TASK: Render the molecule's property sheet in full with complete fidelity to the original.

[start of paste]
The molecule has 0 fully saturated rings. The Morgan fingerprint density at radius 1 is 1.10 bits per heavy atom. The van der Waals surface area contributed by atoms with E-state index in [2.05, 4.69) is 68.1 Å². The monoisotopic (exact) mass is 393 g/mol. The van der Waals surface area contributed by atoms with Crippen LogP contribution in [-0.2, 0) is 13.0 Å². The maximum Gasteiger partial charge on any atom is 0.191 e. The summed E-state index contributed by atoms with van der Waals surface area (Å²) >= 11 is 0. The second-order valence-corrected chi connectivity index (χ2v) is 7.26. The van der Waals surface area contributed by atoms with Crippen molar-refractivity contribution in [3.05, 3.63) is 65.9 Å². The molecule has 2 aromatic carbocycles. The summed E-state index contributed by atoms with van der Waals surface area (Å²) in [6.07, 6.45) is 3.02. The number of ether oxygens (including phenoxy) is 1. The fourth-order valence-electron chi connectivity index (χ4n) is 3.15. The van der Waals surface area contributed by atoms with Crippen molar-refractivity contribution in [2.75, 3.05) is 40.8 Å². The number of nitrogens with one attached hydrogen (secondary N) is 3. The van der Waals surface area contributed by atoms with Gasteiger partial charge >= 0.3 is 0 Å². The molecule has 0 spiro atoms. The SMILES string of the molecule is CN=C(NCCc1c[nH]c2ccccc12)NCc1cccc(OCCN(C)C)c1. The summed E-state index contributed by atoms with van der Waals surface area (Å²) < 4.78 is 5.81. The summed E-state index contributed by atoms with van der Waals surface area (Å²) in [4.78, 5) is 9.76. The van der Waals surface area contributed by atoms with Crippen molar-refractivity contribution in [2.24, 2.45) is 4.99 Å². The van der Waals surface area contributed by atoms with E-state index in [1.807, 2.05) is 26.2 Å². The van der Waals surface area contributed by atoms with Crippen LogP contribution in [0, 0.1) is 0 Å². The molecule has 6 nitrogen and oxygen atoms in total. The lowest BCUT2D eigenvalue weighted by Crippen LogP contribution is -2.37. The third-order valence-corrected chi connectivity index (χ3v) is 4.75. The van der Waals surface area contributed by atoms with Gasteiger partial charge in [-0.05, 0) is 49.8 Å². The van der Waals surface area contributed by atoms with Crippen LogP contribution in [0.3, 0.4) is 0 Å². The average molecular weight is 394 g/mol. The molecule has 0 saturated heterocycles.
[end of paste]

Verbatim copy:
The molecule has 0 fully saturated rings. The Morgan fingerprint density at radius 1 is 1.10 bits per heavy atom. The van der Waals surface area contributed by atoms with E-state index in [2.05, 4.69) is 68.1 Å². The monoisotopic (exact) mass is 393 g/mol. The van der Waals surface area contributed by atoms with Crippen LogP contribution in [-0.2, 0) is 13.0 Å². The maximum Gasteiger partial charge on any atom is 0.191 e. The summed E-state index contributed by atoms with van der Waals surface area (Å²) >= 11 is 0. The second-order valence-corrected chi connectivity index (χ2v) is 7.26. The van der Waals surface area contributed by atoms with Crippen molar-refractivity contribution in [3.05, 3.63) is 65.9 Å². The molecule has 2 aromatic carbocycles. The summed E-state index contributed by atoms with van der Waals surface area (Å²) in [6.07, 6.45) is 3.02. The number of ether oxygens (including phenoxy) is 1. The fourth-order valence-electron chi connectivity index (χ4n) is 3.15. The van der Waals surface area contributed by atoms with Crippen molar-refractivity contribution in [2.75, 3.05) is 40.8 Å². The number of nitrogens with one attached hydrogen (secondary N) is 3. The van der Waals surface area contributed by atoms with Gasteiger partial charge >= 0.3 is 0 Å². The molecule has 0 spiro atoms. The SMILES string of the molecule is CN=C(NCCc1c[nH]c2ccccc12)NCc1cccc(OCCN(C)C)c1. The summed E-state index contributed by atoms with van der Waals surface area (Å²) < 4.78 is 5.81. The summed E-state index contributed by atoms with van der Waals surface area (Å²) in [4.78, 5) is 9.76. The van der Waals surface area contributed by atoms with Crippen molar-refractivity contribution in [2.24, 2.45) is 4.99 Å². The van der Waals surface area contributed by atoms with E-state index in [1.807, 2.05) is 26.2 Å². The van der Waals surface area contributed by atoms with Crippen LogP contribution in [0, 0.1) is 0 Å². The molecule has 6 nitrogen and oxygen atoms in total. The lowest BCUT2D eigenvalue weighted by Crippen LogP contribution is -2.37. The third-order valence-corrected chi connectivity index (χ3v) is 4.75. The van der Waals surface area contributed by atoms with Gasteiger partial charge in [-0.05, 0) is 49.8 Å². The van der Waals surface area contributed by atoms with Crippen LogP contribution in [0.3, 0.4) is 0 Å². The average molecular weight is 394 g/mol. The molecule has 0 saturated heterocycles.